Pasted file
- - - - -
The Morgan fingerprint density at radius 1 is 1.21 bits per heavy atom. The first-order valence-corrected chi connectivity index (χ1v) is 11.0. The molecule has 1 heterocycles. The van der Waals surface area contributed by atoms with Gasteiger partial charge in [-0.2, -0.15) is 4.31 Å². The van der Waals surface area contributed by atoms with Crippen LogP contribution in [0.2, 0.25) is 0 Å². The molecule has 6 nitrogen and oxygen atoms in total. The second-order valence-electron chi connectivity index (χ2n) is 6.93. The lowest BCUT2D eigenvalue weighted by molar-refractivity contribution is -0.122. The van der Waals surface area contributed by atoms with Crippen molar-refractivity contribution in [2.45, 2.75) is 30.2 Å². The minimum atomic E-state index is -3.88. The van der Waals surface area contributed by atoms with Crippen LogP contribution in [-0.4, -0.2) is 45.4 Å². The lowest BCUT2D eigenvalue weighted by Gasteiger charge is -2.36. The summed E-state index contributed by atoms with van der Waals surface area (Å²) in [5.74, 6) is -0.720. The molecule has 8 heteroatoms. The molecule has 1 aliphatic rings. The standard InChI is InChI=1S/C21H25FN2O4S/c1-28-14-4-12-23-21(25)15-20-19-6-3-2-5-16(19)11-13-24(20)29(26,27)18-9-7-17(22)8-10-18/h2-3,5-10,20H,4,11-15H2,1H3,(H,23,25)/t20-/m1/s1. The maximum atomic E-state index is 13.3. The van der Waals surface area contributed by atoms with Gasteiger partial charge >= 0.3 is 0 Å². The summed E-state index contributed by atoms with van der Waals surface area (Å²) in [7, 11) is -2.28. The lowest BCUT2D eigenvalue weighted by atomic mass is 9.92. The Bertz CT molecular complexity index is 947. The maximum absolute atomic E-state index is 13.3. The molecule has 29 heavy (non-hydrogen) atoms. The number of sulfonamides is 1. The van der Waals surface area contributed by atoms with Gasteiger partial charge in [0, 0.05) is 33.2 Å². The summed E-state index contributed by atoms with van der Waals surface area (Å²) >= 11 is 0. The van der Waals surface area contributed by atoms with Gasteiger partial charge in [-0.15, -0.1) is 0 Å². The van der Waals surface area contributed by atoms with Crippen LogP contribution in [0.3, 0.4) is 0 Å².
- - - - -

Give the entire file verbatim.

The Morgan fingerprint density at radius 1 is 1.21 bits per heavy atom. The first-order valence-corrected chi connectivity index (χ1v) is 11.0. The molecule has 1 heterocycles. The van der Waals surface area contributed by atoms with Gasteiger partial charge in [-0.2, -0.15) is 4.31 Å². The van der Waals surface area contributed by atoms with Crippen LogP contribution in [0.2, 0.25) is 0 Å². The molecule has 6 nitrogen and oxygen atoms in total. The second-order valence-electron chi connectivity index (χ2n) is 6.93. The lowest BCUT2D eigenvalue weighted by molar-refractivity contribution is -0.122. The van der Waals surface area contributed by atoms with Crippen molar-refractivity contribution in [2.45, 2.75) is 30.2 Å². The minimum atomic E-state index is -3.88. The van der Waals surface area contributed by atoms with Crippen LogP contribution in [-0.4, -0.2) is 45.4 Å². The lowest BCUT2D eigenvalue weighted by Gasteiger charge is -2.36. The summed E-state index contributed by atoms with van der Waals surface area (Å²) in [5.74, 6) is -0.720. The molecule has 8 heteroatoms. The molecule has 1 aliphatic rings. The standard InChI is InChI=1S/C21H25FN2O4S/c1-28-14-4-12-23-21(25)15-20-19-6-3-2-5-16(19)11-13-24(20)29(26,27)18-9-7-17(22)8-10-18/h2-3,5-10,20H,4,11-15H2,1H3,(H,23,25)/t20-/m1/s1. The maximum atomic E-state index is 13.3. The van der Waals surface area contributed by atoms with Gasteiger partial charge >= 0.3 is 0 Å². The summed E-state index contributed by atoms with van der Waals surface area (Å²) in [7, 11) is -2.28. The lowest BCUT2D eigenvalue weighted by atomic mass is 9.92. The Bertz CT molecular complexity index is 947. The maximum absolute atomic E-state index is 13.3. The molecule has 29 heavy (non-hydrogen) atoms. The number of sulfonamides is 1. The van der Waals surface area contributed by atoms with Gasteiger partial charge in [0, 0.05) is 33.2 Å². The summed E-state index contributed by atoms with van der Waals surface area (Å²) >= 11 is 0. The van der Waals surface area contributed by atoms with Gasteiger partial charge in [-0.15, -0.1) is 0 Å². The van der Waals surface area contributed by atoms with Crippen LogP contribution in [0.3, 0.4) is 0 Å².